Concert with blindfold

This evening I went with two friends to see a music concert. One notable detail: The entire audience was asked to wear blindfolds.

The music itself was a form of Musique concrète. All of the sounds were sampled from real life, and from those samples the composer/performer wove around us a landscape of ever shifting sounds (which actually emerged from speakers placed around the room).

As I listened, my mind kept drifting from one thought to another. Sometimes I felt myself wandering freely, and at other times the literalness of the individual sounds pulled me right back.

I had gone there with two other people. One of them reported that she had found herself floating to distant worlds. I think for her the experience was a kind of spiritual journey.

My other companion, who is blind, said that to him it just sounded like objects. He found it interesting, but he didn’t feel transported at all.

I guess that makes sense. If your experience of everyday life is dominated by the sounds of things around you, then those sounds will not seem distinct from reality. Rather, they would remind you of that reality.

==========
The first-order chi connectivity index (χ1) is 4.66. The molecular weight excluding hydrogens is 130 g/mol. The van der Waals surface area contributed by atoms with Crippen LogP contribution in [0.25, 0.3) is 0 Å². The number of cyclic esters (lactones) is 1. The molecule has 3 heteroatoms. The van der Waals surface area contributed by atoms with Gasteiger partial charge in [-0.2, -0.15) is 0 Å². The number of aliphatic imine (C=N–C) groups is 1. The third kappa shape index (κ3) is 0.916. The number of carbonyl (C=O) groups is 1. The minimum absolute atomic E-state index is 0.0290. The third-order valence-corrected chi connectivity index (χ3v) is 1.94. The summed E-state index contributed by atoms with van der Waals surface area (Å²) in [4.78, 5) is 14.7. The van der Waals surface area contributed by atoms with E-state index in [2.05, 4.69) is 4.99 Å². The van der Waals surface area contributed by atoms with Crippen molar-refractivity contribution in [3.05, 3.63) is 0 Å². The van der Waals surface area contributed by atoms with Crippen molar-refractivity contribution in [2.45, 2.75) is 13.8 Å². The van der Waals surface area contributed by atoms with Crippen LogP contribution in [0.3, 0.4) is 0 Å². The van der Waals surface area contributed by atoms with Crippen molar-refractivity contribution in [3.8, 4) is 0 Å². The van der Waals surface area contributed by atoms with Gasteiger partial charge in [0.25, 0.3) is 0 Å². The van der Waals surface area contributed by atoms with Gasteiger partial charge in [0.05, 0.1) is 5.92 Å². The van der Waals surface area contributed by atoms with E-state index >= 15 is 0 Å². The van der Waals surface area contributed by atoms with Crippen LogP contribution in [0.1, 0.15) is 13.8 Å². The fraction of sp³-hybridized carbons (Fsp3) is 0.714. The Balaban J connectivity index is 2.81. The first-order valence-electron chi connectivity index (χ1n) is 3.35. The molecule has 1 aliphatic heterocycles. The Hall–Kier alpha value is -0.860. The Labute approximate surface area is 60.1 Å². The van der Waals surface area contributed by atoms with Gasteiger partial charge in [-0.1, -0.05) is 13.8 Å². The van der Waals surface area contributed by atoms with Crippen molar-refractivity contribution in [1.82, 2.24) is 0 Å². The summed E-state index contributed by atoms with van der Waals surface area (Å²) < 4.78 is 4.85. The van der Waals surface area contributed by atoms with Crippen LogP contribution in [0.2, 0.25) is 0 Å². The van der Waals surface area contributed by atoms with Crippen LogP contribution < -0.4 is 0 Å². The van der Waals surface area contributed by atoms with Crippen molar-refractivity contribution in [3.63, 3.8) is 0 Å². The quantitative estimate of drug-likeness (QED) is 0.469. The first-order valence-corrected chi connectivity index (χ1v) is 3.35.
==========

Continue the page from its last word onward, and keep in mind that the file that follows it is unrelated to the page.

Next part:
Perhaps a rough analogy would be telling a sighted person that you are inviting them to a magical experience. Then when they got there, you tell them: “Look, here is a table, and this thing next to it is a chair. And that object over by the wall, that is a kitchen sink. Go ahead, try it. Isn’t it amazing?”

And yes, maybe it would be if you weren’t already seeing tables and chairs and kitchen sinks in your everyday life.

3 Responses to “Concert with blindfold”

  1. David A Smith says:

    This ties nicely back to your discussion with Steve Feiner.
    Alan and I were emailing back and forth about how to communicate about what AR will really be like someday.

    I replied to him: “As you said, we need to transcend “I’ll see it when I believe it”.
    Describe the color of the sky to a man who has been blind his entire life. The first problem is to convince him there is even a sky.”

  2. David A Smith says:

    Alan replied: “… language is primarily for things we already know about via other means …”

  3. admin says:

    As usual, Alan has summed it up with great eloquence. :-) :-) :-)

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